This meditation will not be helpful to everyone. Unless you have a painter’s eye, a color consciousness, unless you can imagine color, it is difficult. Have you ever observed that your dreams are colorless? Only one person in a hundred is capable of seeing colored dreams. You see just black and white. Why? The whole world is colored and your dreams are colorless. If one of you remembers that his dreams are colored, this meditation is for him.
If someone remembers even sometimes that he sees colors in his dreams, then this meditation will be for him. If you say to a person who is insensitive to color, “Imagine the whole space filled with colors,” he will not be able to imagine. Even if he tries to imagine, if he thinks, “Red,” he will see the word `red’, he will not see the color. He will say, “Green,” and the word `green’ will be there, but there will be no greenness. So if you have a color sensitivity, then try this method.
There are five colors. The whole world is just colors and those five colors are meeting in you. Deep down somewhere in you, those five colors are meeting. Concentrate on that point, and go on concentrating on it. Do not move from it; remain at it. Do not allow the mind. Do not try to think about green and red and yellow and about colors — do not think. Just see them meeting in you. Do not think about them! If you think, the mind has moved. Just be filled with colors meeting in you, and then at the meeting point, concentrate. Do not think! Concentration is not thinking; it is not contemplation.
If you are really filled with colors and you have become just a rainbow, a peacock, and the whole space is filled with colors, it will give you a deep feeling of beauty. But do not think about it; do not say it is beautiful. Do not move in thinking. Concentrate on the point where all these colors are meeting and go on concentrating on it.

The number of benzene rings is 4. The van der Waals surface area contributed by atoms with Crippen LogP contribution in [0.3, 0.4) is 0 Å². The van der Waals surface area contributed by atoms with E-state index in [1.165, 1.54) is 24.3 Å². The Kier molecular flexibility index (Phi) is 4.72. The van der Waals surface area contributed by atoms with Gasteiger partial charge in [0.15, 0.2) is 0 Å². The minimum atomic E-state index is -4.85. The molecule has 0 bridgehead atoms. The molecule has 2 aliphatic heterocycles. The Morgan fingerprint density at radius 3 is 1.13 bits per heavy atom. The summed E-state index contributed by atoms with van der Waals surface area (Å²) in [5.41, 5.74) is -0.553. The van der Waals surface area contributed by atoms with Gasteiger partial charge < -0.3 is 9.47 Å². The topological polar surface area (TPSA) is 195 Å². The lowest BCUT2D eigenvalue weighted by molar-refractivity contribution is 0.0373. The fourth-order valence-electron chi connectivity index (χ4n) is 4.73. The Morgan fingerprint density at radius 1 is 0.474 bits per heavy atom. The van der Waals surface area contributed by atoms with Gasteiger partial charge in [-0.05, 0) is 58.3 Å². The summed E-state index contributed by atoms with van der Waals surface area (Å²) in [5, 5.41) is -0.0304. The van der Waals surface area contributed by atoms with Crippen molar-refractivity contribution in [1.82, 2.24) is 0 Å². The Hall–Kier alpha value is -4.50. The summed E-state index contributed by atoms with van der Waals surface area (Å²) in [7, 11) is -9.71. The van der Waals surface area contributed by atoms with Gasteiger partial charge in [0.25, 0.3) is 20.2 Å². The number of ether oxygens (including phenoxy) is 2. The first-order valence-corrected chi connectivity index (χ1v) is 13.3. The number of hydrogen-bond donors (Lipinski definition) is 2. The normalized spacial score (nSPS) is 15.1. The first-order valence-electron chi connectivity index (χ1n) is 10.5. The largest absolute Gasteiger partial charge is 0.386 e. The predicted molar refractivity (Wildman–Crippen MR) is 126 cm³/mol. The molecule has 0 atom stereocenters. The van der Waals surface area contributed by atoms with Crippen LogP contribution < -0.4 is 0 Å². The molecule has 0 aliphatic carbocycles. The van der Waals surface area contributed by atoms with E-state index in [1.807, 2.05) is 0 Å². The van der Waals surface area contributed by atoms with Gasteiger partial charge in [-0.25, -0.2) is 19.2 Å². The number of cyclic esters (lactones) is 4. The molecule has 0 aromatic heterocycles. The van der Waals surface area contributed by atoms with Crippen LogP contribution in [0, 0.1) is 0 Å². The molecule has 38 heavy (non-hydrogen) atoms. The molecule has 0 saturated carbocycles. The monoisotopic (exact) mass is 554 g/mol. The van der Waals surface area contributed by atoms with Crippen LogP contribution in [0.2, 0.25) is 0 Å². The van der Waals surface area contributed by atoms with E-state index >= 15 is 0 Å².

It will disappear, it will dissolve, because it is just imagination. And if you force concentration, imagination cannot remain there, it will dissolve. The world has dissolved already; there were only colors. Those colors were your imagination. Those imaginative colors were meeting at a point. That point, of course, was imaginary — and now, with deep concentration, that point will dissolve. Where are you now? Where will you be? You will be thrown to your center. Objects have dissolved through imagination. Now imagination will dissolve through concentration.
You alone are left as a subjectivity. The objective world has dissolved; the mental world has dissolved. You are there only as pure consciousness. That is why this sutra says: At any point in space or on a wall… This will help. If you cannot imagine colors, then any point on the wall will help. Take anything just as an object of concentration.
If it is inner it is better, but again, there are two types of personalities. For those who are introvert, it will be easy to conceive of all the colors meeting within. But there are extroverts who cannot conceive of anything within. They can imagine only the outside. Their minds move only on the outside; they cannot move in. For them there is nothing like innerness.
The English philosopher David Hume has said, “Whenever I go in, I never meet any self. All that I meet are only reflections of the outside world — a thought, some emotion, some feeling. I never meet the innerness, I only meet the outside world reflected in.” This is the extrovert mind par excellence, and David Hume is one of the most extrovert minds. So if you cannot feel anything within, and if the mind asks, “What does this innerness mean?
How to go in?” then try any point on the wall instead. There are persons who come to me and ask how to go in. It is a problem, because if you know only outgoing-ness, if you know only outward movements, it is difficult to imagine how to go in. If you are an extrovert then do not try this point inside, try it outside. The same will be the result. Make a dot on the wall; concentrate on it. Then you will have to concentrate on it with open eyes.
If you are creating a center inside, a point within, then you will have to concentrate with closed eyes. Make a point on a wall and concentrate on it. The real thing happens because of concentration, not because of the point. Whether it is out or in is irrelevant. It depends on you. If you are looking at the outside wall, concentrating on it, then go on concentrating until the point dissolves. That has to be noted: until the point dissolves Do not blink your eyes, because blinking gives a space for the mind to move again.
Do not blink, because then the mind starts thinking. It becomes a gap; in the blinking, the concentration is lost. So no blinking. You might have heard about Bodhidharma, one of the greatest masters of meditation in the whole history of humankind. A very beautiful story is reported about him. He was concentrating on something — something outward. His eyes would blink and the concentration would be lost, so he tore off his eyelids.